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The Four Penny Pub & Hotel | Spanish Tapas

Spanish Tapas

Bank Holiday Tapas

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Celebrate the long weekend with our new tapas menu! Join us on May 6th for a special bank holiday offer on Spanish wine with every tapas order.⁠


Experience the vibrant flavours of Spain with our carefully curated selection of tapas dishes in your lovely little local, the Fourpenny⁠.

The festivities will take place in our enchanting garden, where you can bask in the sunshine with the perfect soundtrack to this Spanish fiesta.

We have The Banditos performing live, bringing their infectious rhythms and melodies to make this a party to remember!

History Of Spanish Tapas

Tapas, the quintessential Spanish cuisine, are more than just small dishes of food; they represent a deep-rooted social and cultural tradition that spans centuries. The word “tapa” translates to “cover” or “lid” in Spanish, and this simple concept has evolved into a rich culinary tradition enjoyed in bars and restaurants across Spain and beyond.

The origins of tapas are steeped in history and legend. One popular tale suggests that the tradition began when King Alfonso X, “The Wise,” of Spain recovered from an illness by drinking wine with small dishes between meals. After regaining his health, the king decreed that no wine should be served in any of the inns of his kingdom without a small snack or “tapa.”

Another story involves the practical need to keep flies out of drinks; bartenders began covering glasses with bread slices or meat cuts. This not only kept the flies away but also had the added benefit of keeping patrons hydrated and thus, spending more time in the establishment.

Regardless of its true origins, the practice of serving tapas has evolved into an integral part of Spanish bar culture, with each region of Spain developing its own specialties based on local ingredients. In Andalusia, for example, tapas might include fried fish like calamari, while in the north, such as in the Basque Country, one might find pintxos—small snacks typically skewered with a toothpick onto a piece of bread.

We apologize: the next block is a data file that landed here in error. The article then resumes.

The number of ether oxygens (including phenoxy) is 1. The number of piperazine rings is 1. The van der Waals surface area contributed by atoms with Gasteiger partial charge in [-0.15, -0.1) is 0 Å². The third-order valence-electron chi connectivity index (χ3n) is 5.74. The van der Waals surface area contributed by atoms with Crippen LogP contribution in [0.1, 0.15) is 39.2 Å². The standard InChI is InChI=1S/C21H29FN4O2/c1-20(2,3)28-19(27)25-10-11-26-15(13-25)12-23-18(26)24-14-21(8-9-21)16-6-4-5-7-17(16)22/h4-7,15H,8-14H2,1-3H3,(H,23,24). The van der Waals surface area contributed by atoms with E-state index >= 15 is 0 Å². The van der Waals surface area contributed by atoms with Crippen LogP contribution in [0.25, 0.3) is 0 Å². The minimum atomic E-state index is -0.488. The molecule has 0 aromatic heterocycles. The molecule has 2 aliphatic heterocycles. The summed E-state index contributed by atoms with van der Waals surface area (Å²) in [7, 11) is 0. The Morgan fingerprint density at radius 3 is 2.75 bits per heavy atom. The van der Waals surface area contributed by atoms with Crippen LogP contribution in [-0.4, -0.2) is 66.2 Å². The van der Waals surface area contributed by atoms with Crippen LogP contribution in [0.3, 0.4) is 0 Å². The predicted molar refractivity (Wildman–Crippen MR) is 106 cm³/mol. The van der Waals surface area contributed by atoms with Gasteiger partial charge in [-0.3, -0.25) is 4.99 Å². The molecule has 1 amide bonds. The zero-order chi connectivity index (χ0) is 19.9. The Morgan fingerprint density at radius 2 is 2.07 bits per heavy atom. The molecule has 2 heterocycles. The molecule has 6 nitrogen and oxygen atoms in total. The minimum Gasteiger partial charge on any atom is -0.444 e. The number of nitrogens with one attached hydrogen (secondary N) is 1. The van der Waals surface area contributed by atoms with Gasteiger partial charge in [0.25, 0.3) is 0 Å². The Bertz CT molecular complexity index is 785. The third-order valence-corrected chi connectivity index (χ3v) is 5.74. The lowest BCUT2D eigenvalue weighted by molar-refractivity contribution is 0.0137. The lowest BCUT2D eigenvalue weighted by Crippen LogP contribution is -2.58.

Historically, tapas were simple, rustic foods: olives, cheese, and ham; or perhaps a small portion of stew. Over time, these evolved into more elaborate dishes, reflecting the creativity and diversity of Spanish cuisine. Today, tapas can range from a simple bowl of almonds or olives to sophisticated culinary creations, featuring ingredients like saffron, Iberian ham, and seafood, which showcase the rich gastronomic traditions of the region.

The 20th century saw tapas gaining popularity outside Spain, becoming a global phenomenon. Part of their appeal lies in their variety and adaptability. In many Spanish cities, an evening out might involve “tapas hopping” from bar to bar, enjoying different dishes and the social ambiance. This tradition emphasises the social aspect of eating, where food is as much about community and conversation as it is about sustenance.

Modern tapas are as varied as the chefs who create them. While traditional tapas remain popular, many chefs have embraced the concept to showcase innovative, avant-garde cuisine in small, approachable portions. This evolution has helped propel Spanish cuisine onto the international culinary stage, with tapas bars popping up in major cities worldwide.

Furthermore, the concept of tapas has influenced other culinary traditions, encouraging a style of eating that emphasises sharing, variety, and leisure. This approach to dining encourages diners to try a wide range of dishes, fostering a shared culinary experience that is both communal and festive.

In conclusion, the history of tapas is not just a tale of how food can evolve and adapt; it’s a story about how food can facilitate social interaction and celebrate regional identities. From humble beginnings as mere morsels meant to accompany a drink, tapas have become a dynamic and integral part of Spanish culture, embodying the joy of sharing good food, good company, and good times.

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